While working or studying away from your homeland, you need to remain informed about your rights. By knowing exactly what you are entitled to, you prepare yourself to face the challenges that come your way — whether it is unemployment, disability or anything else.
Sadly though, most immigrants working in the UK are unaware of the various benefits that they qualify for. Therefore, we decided to provide some useful insights to keep you informed. You may have recently heard of some EU Nationals being refused Universal Credit, which put them in a pitiable state. So, let us start by understanding this concept and then delve deeper into the benefits available to Foreign Nationals in the UK.
What is Universal Credit?
Basically, Universal Credit is a type of benefit available to economically active or self-sufficient individuals in the UK. Those aged under 25 years, but fall under the low-income or unemployed category, may claim this benefit to support themselves. The Universal Credit is a combined replacement for six other benefits in the UK. So, the universal credit replaces other benefits such as housing benefit, working tax credit, income support, jobseeker’s allowance, employment and support allowance, and child tax credit.
Let us now summarize the benefits available to the various categories of immigrants in the UK. You must understand that your eligibility for these benefits depends on your residential status.
EU and EEA Citizens
Currently, there are limited benefits available to those moving within the EEA and Switzerland. In most cases, you may not receive any benefits in the UK, unless you have stayed here for a period of 3 months. The core idea behind this requirement is to ensure that the recipient is desirous of staying in the UK and is likely to contribute to its economy in the near future.
Under the EEA understanding, the host country is required to extend benefits only to those individuals who are economically active or self-sufficient. So, to currently qualify for benefits in the UK, EEA individuals must satisfy that and also the ‘right to reside’ requirements in the UK. Once you cross that minimum threshold, you qualify for the benefits available to other UK citizens.
Those from the EEA and Switzerland regions also qualify for Child Benefits, if they are working in the UK and are responsible to fund their children. The concerned child or children may be present in the UK, or overseas. If overseas, then it is important that the child is residing anywhere within the EEA or Switzerland and must be aged below 16 years and in certain cases, below 20 years.
Immigrants on a work visa
If you are working in the UK and have a visa that is sponsored by a UK sponsor, then that disqualifies you from applying for income-related benefits and several other benefits. This restriction continues for a period of 5 years from the time when you first moved into the UK on a work visa. That's because your sponsor has already undertaken to bear the financial responsibilities connected to your stay. So, the Government of the UK does not have to support you through public funds, which are essentially meant for its citizens and their welfare.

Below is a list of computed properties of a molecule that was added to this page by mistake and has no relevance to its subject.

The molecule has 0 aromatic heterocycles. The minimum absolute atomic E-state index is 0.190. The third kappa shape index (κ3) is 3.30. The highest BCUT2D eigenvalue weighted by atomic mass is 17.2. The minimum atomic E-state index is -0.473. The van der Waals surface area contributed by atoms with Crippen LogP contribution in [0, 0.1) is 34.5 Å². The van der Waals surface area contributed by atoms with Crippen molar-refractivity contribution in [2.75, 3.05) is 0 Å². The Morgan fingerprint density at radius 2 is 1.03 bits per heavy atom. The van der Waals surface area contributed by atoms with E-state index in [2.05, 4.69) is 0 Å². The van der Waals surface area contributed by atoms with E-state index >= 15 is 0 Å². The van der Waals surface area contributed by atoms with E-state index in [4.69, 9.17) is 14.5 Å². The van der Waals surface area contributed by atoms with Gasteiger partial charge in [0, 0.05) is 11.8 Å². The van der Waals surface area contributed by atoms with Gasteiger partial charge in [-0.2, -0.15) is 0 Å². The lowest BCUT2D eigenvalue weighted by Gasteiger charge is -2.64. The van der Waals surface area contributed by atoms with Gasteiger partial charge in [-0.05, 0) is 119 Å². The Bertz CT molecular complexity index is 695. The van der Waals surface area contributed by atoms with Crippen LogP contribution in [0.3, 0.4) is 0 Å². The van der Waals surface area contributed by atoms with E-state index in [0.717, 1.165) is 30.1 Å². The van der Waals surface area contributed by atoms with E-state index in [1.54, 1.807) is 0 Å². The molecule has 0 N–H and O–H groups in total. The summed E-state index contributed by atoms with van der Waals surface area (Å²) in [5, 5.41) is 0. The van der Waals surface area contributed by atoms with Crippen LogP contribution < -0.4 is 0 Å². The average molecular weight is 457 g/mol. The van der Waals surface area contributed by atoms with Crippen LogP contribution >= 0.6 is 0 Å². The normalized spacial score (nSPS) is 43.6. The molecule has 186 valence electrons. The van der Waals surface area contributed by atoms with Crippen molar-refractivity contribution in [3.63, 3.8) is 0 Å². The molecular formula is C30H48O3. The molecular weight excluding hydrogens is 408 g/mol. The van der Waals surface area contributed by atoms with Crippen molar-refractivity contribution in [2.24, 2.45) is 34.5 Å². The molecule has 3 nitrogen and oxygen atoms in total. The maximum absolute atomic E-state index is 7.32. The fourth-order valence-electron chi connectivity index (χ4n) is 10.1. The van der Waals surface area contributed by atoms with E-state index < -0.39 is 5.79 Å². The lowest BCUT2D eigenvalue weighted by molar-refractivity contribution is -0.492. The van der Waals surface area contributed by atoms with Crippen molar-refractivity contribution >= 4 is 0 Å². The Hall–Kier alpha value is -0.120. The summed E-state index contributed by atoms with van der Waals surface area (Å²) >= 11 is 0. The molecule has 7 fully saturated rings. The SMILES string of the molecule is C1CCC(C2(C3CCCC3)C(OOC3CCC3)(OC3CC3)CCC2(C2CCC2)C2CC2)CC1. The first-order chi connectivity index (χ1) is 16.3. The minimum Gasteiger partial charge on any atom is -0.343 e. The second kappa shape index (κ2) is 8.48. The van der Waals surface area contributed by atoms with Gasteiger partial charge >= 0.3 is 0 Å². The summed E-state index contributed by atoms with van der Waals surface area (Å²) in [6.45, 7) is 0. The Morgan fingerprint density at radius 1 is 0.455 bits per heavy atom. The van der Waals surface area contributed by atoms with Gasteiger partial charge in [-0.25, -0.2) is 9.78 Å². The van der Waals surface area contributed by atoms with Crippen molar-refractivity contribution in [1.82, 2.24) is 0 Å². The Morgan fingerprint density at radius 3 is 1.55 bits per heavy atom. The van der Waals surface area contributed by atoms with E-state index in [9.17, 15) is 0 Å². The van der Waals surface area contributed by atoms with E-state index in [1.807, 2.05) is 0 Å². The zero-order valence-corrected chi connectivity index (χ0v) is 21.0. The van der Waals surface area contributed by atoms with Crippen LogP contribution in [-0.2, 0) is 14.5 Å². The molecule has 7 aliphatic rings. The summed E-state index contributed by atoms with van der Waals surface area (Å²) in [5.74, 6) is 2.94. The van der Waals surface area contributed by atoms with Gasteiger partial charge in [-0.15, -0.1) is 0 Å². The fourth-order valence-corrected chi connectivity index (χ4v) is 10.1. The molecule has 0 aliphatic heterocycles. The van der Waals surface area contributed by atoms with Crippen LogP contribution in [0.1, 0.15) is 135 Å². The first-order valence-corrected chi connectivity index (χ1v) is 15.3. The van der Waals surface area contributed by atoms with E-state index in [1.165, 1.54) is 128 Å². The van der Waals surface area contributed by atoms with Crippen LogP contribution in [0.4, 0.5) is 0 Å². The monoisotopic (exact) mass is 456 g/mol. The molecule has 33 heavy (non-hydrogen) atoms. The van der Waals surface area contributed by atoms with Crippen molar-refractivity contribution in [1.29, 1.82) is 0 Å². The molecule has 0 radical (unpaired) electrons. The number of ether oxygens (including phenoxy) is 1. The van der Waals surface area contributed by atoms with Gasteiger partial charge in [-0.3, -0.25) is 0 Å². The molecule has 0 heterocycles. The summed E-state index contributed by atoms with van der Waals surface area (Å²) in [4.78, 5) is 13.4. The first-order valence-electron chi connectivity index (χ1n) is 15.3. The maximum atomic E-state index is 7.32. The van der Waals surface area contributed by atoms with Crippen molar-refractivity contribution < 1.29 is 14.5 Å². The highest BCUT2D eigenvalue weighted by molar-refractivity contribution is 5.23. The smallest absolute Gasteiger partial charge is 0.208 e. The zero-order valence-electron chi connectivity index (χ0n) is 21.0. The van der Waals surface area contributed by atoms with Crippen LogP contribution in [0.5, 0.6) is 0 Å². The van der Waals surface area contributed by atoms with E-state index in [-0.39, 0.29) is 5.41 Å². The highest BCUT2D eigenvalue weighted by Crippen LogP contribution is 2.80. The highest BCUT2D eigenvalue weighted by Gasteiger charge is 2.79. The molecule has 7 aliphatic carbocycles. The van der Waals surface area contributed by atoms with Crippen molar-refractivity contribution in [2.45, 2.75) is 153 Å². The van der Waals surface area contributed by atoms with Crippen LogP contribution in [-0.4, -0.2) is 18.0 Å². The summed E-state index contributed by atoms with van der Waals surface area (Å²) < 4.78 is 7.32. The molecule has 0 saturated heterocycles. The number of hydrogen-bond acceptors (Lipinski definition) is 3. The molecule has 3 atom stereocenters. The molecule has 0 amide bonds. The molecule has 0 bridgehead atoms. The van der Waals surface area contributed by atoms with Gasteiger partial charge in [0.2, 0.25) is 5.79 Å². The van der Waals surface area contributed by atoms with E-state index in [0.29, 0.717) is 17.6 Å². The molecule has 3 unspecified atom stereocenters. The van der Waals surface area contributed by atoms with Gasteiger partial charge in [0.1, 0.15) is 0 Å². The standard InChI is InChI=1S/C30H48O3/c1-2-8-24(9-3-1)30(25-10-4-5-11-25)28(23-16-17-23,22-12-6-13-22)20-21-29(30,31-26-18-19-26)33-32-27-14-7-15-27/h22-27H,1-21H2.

Refugees and Compassionate Grounds
In the UK, if you are a victim of domestic abuse or a refugee, then you must know that the Government of the UK would be willing to look after you. In fact, you qualify for most benefits in the UK, just like the citizens out here. This takes the pressure off your back and allows you a chance to rebuild your life with the necessary financial support.
Job Seeker’s benefits
If you are an immigrant living in the UK for at least 3 months, and are actively looking out for a job, then you probably know the challenges involved in it. Moreover, while you are still looking out for a job, you also need to buy food and other necessities. That’s precisely when you can rely on the job seekers’ benefits, which is offered by the government of the UK.
This type of benefit allows job seekers a cushion period and helps them to pay for their food and shelter. Depending on your eligibility, you may qualify for one or more of the 3 below-listed schemes offered by the government of the UK.
- Contribution-based Jobseekers’ Allowance
- Income-based Jobseekers’ allowance
- New style Jobseekers’ allowance
If you do not qualify for any of the above Jobseekers' allowances, then consider evaluating your eligibility for Universal Credit — which is a combined benefit designed to replace six others. Currently, for most people the jobseeker’s allowance has been replaced with Universal credit. However, access to these benefits vary depending on your residential status and certain other factors.
In most cases, if you are a legitimate immigrant in the UK and have stayed there for at least 3 months, you would qualify for the jobseeker’s allowance which is extremely useful for those seeking employment. Depending on your age, whether or not you have a partner, and the type of jobseeker’s allowance that you qualify for, you may receive anywhere between £50 and £1114.85 per week.
Although this allowance isn’t very high, it is enough for you to buy your food and other necessities while you are looking up for a full-time job or other opportunities. Now that’s the idea whole idea behind this type of allowance, which is designed to support jobseekers.